Ohio unions are hand in glove with writers of Buckeye State's Race to the Top application--why this is a bad thing
Before jumping prematurely to the conclusion that Ohio's ability to achieve union buy-in for its Race to the Top plans is a good thing, let me stop you. Buy-in, cooperation, coalition-building are all nice ideas (and valued in the Race to the Top application -- states garner significant points for achieving LEA support), but unless Ohio unions? have had a dramatic change of heart as to what constitutes "reform," this collaboration sounds like trouble. Take this message (sent to district superintendents across the Buckeye State on December 30, 2009) from Ohio's state superintendent of public instruction, Deborah Delisle:
Please join representatives from the Ohio Department of Education, the Ohio Education Association, and the Ohio Federation of Teachers for a conference call to provide additional guidance and technical support in the completion of the Race to the Top Memorandum of Understanding (MOU).
While unions in states such as Florida, Michigan, and Minnesota are in an uproar over their states' RTTT applications (calling them "fatally flawed," "unconscionable," insert insidious adjective ), Ohio's education chief sends out what sounds like a party invitation thrown by herself and two of her closest friends. All the more odd considering that the OEA and OFT don't host conference calls providing direction to districts applying to other federal grant programs.
Why are the OEA and OFT willing to provide "guidance" and "support" to school districts applying for Race to the Top funds, while other
The holiday season has arrived - and here at Fordham Ohio we're feeling pretty darn generous. ??We've decided to bestow upon you this week not one, but TWO Ohio Education Gadflies!
This edition features a Q&A with Mark North, superintendent of Lebanon City Schools whose district is facing challenges from the unfunded mandates in H.B. 1. Jamie provides timely coverage of a report from The New Teacher Project that could have profound implications for improving teacher effectiveness in Cincinnati Public Schools. And be sure to check out a recap of Checker's recent keynote address at the Ohio Alliance for Public Charter Schools Annual Conference. (You can find the full text here??and the Q&A session below.)
The Dayton Daily News asked today why the "big names" in education from the Dayton area weren't on the state's new "Ohio School Funding Advisory Council". The names referenced included Fordham's Terry Ryan.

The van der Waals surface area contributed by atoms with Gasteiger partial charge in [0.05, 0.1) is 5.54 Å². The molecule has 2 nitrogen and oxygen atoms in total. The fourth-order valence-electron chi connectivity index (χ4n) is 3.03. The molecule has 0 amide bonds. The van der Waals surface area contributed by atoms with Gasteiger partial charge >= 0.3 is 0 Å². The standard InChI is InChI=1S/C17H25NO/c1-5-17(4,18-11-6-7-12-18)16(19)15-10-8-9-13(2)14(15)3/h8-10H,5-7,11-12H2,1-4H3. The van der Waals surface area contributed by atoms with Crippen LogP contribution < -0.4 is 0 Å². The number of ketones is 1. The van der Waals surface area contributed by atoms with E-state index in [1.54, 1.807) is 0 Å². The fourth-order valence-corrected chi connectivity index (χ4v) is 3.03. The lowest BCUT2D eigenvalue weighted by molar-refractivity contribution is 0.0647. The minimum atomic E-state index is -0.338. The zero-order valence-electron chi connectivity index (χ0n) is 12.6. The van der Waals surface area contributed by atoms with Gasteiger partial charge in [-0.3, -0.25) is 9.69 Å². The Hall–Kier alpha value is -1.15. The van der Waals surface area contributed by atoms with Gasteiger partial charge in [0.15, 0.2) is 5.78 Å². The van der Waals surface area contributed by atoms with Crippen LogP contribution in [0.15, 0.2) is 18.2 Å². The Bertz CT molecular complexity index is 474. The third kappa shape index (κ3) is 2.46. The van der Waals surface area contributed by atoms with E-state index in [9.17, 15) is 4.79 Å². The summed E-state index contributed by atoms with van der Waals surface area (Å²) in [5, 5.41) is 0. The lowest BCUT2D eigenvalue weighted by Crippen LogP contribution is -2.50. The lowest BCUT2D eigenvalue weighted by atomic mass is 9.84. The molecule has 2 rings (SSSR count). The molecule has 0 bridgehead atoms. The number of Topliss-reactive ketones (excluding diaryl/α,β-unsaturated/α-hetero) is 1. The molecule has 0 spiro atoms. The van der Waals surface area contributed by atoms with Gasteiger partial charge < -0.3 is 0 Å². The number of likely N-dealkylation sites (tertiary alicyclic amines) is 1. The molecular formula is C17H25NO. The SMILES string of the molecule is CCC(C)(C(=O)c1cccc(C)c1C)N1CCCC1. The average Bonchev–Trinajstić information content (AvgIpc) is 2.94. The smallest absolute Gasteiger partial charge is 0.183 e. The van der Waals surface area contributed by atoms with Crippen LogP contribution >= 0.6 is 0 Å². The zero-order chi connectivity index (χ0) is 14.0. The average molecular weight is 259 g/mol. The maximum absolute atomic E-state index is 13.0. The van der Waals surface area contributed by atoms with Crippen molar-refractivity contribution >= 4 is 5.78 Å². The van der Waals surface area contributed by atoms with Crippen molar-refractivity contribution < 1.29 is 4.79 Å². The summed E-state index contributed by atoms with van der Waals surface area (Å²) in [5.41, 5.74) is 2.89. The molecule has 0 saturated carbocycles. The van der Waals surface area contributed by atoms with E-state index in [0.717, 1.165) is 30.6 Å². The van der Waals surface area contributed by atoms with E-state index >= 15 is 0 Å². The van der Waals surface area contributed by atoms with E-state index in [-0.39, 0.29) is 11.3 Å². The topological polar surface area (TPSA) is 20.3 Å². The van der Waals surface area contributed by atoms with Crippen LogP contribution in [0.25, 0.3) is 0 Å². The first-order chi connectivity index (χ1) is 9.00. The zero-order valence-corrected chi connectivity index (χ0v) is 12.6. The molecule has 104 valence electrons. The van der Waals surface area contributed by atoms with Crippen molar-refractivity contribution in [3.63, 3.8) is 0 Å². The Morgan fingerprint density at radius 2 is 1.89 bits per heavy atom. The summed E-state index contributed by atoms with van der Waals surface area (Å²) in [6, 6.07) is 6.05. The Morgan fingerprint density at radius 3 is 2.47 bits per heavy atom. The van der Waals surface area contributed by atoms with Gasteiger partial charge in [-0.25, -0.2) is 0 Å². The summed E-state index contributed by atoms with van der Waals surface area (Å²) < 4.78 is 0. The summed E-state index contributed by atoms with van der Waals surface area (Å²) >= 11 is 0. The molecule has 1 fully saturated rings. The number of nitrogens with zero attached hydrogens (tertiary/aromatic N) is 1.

Capital Matters overfloweth with timely coverage of the recent flood of education-related legislation. Among them are bills that address the Buckeye State's bid in Race to the Top, and the proposed changes to the Ohio school rating system and its all-day kindergarten mandate.
John Derbyshire is no optimist... that is when it comes to education policy. In an excerpt from his soon-to-be-released??We Are Doomed: Reclaiming Conservative Pessimism, he explains how education policy has nothing new under the sun. One particular common theme? That more money will solve education's ills. It's been tried countless times and it's failed each and every one of them. So what's new about there being nothing new? That these theme of spending more money on education is being endorsed by the current administration. "We must push our elected officials to supply the resources to fix our schools.??.??.??.??We can't pass a law called No Child Left Behind and then leave the money behind," Derbyshire quotes President Obama. He continues:
It is not quite true that there is nothing new under the sun, but there is nothing new in education theory, ever: just the same truths, revealed again and again, then pushed down the same memory hole by the same lying careerists, the same wishful-thinking fantasists, and the same parrot-brained politicians.
Education Week posted a blog recently with a link to the slew of comments offered up by folks in response the U.S. Department of Education's criteria for awarding the Race to the Top (RTTT) funds (i.e., $4 billion dollars in competitive grants). There are over 1,500 comments from educational organizations, think tanks, policymakers, advocacy groups, teachers, you name it...One could spend days and days combing through the PDF files, but here are a handful that I opened to read:
AERA: Like others, AERA is off-put by the emphasis on school turn-around strategies. They recommend that "all turn-around strategies proposed by state and local districts be strengthened by requiring a theoretical and research-based justification..." Don't hold your breath on that one. Unsurprisingly, they are also not happy about using student achievement as a central measure to evaluate teachers and principals. They contend that tests have not been validated for such purposes and that states should "justify whatever assessment measure [they] use rather than fixing on a single procedure."?? In other words, use multiple measures and water down the significance of student achievement...
Kate Walsh over at NCTQ is concerned that the definition of alternative certification routes in the RTTT language "seems more consistent with a traditional undergraduate preparation program than a true alternative." She's not keen on requiring a "clinical/student teaching experience" and says that the same goals can be met via intensive mentoring
About the Editor
Michael J. Petrilli
Executive Vice President
Mike Petrilli is one of the nation's foremost education analysts. As executive vice president of the Thomas B. Fordham Institute, he oversees the organization's research projects and publications and contributes to the Flypaper blog and weekly Education Gadfly newsletter.
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